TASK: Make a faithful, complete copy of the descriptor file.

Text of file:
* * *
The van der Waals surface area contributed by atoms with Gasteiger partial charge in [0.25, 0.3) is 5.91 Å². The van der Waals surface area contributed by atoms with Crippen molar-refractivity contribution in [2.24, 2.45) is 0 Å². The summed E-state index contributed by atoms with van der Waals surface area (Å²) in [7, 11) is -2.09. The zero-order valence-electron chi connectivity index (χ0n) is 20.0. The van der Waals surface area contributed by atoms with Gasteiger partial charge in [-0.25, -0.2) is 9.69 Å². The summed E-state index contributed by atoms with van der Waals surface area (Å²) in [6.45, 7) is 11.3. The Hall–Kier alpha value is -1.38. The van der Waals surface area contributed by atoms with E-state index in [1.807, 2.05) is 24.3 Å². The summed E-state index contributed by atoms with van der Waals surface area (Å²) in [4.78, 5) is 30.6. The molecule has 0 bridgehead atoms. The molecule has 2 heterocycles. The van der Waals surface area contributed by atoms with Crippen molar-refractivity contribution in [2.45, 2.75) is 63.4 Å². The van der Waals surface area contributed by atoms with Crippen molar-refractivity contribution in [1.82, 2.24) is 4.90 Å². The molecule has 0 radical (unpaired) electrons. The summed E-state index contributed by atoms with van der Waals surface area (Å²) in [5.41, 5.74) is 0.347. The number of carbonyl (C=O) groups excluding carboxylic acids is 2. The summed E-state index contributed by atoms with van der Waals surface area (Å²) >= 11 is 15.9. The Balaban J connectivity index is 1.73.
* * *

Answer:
The van der Waals surface area contributed by atoms with Gasteiger partial charge in [0.25, 0.3) is 5.91 Å². The van der Waals surface area contributed by atoms with Crippen molar-refractivity contribution in [2.24, 2.45) is 0 Å². The summed E-state index contributed by atoms with van der Waals surface area (Å²) in [7, 11) is -2.09. The zero-order valence-electron chi connectivity index (χ0n) is 20.0. The van der Waals surface area contributed by atoms with Gasteiger partial charge in [-0.25, -0.2) is 9.69 Å². The summed E-state index contributed by atoms with van der Waals surface area (Å²) in [6.45, 7) is 11.3. The Hall–Kier alpha value is -1.38. The van der Waals surface area contributed by atoms with E-state index in [1.807, 2.05) is 24.3 Å². The summed E-state index contributed by atoms with van der Waals surface area (Å²) in [4.78, 5) is 30.6. The molecule has 0 bridgehead atoms. The molecule has 2 heterocycles. The van der Waals surface area contributed by atoms with Crippen molar-refractivity contribution in [2.45, 2.75) is 63.4 Å². The van der Waals surface area contributed by atoms with Crippen molar-refractivity contribution in [1.82, 2.24) is 4.90 Å². The molecule has 0 radical (unpaired) electrons. The summed E-state index contributed by atoms with van der Waals surface area (Å²) in [5.41, 5.74) is 0.347. The number of carbonyl (C=O) groups excluding carboxylic acids is 2. The summed E-state index contributed by atoms with van der Waals surface area (Å²) >= 11 is 15.9. The Balaban J connectivity index is 1.73.